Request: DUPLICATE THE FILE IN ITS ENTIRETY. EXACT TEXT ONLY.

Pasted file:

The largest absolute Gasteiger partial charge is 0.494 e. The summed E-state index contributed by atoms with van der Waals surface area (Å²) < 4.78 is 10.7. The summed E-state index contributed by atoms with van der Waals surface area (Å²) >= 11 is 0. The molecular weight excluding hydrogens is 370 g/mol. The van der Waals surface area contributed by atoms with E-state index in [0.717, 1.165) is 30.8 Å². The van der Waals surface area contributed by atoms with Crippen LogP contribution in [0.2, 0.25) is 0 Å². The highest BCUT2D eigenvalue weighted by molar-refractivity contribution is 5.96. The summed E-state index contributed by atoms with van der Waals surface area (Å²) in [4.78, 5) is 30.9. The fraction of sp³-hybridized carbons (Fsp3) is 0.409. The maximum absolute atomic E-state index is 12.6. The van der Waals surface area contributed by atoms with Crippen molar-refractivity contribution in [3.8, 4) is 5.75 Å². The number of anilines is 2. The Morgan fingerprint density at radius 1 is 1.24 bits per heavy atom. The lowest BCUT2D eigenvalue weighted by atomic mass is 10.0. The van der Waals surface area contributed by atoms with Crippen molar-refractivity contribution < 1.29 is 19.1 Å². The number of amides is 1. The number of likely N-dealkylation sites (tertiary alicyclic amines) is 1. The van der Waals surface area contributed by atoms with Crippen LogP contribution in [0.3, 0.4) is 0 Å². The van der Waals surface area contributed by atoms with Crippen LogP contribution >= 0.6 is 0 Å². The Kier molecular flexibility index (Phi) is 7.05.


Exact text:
The largest absolute Gasteiger partial charge is 0.494 e. The summed E-state index contributed by atoms with van der Waals surface area (Å²) < 4.78 is 10.7. The summed E-state index contributed by atoms with van der Waals surface area (Å²) >= 11 is 0. The molecular weight excluding hydrogens is 370 g/mol. The van der Waals surface area contributed by atoms with E-state index in [0.717, 1.165) is 30.8 Å². The van der Waals surface area contributed by atoms with Crippen LogP contribution in [0.2, 0.25) is 0 Å². The highest BCUT2D eigenvalue weighted by molar-refractivity contribution is 5.96. The summed E-state index contributed by atoms with van der Waals surface area (Å²) in [4.78, 5) is 30.9. The fraction of sp³-hybridized carbons (Fsp3) is 0.409. The maximum absolute atomic E-state index is 12.6. The van der Waals surface area contributed by atoms with Crippen molar-refractivity contribution in [3.8, 4) is 5.75 Å². The number of anilines is 2. The Morgan fingerprint density at radius 1 is 1.24 bits per heavy atom. The lowest BCUT2D eigenvalue weighted by atomic mass is 10.0. The van der Waals surface area contributed by atoms with Crippen molar-refractivity contribution < 1.29 is 19.1 Å². The number of amides is 1. The number of likely N-dealkylation sites (tertiary alicyclic amines) is 1. The van der Waals surface area contributed by atoms with Crippen LogP contribution in [0.3, 0.4) is 0 Å². The van der Waals surface area contributed by atoms with Crippen LogP contribution >= 0.6 is 0 Å². The Kier molecular flexibility index (Phi) is 7.05.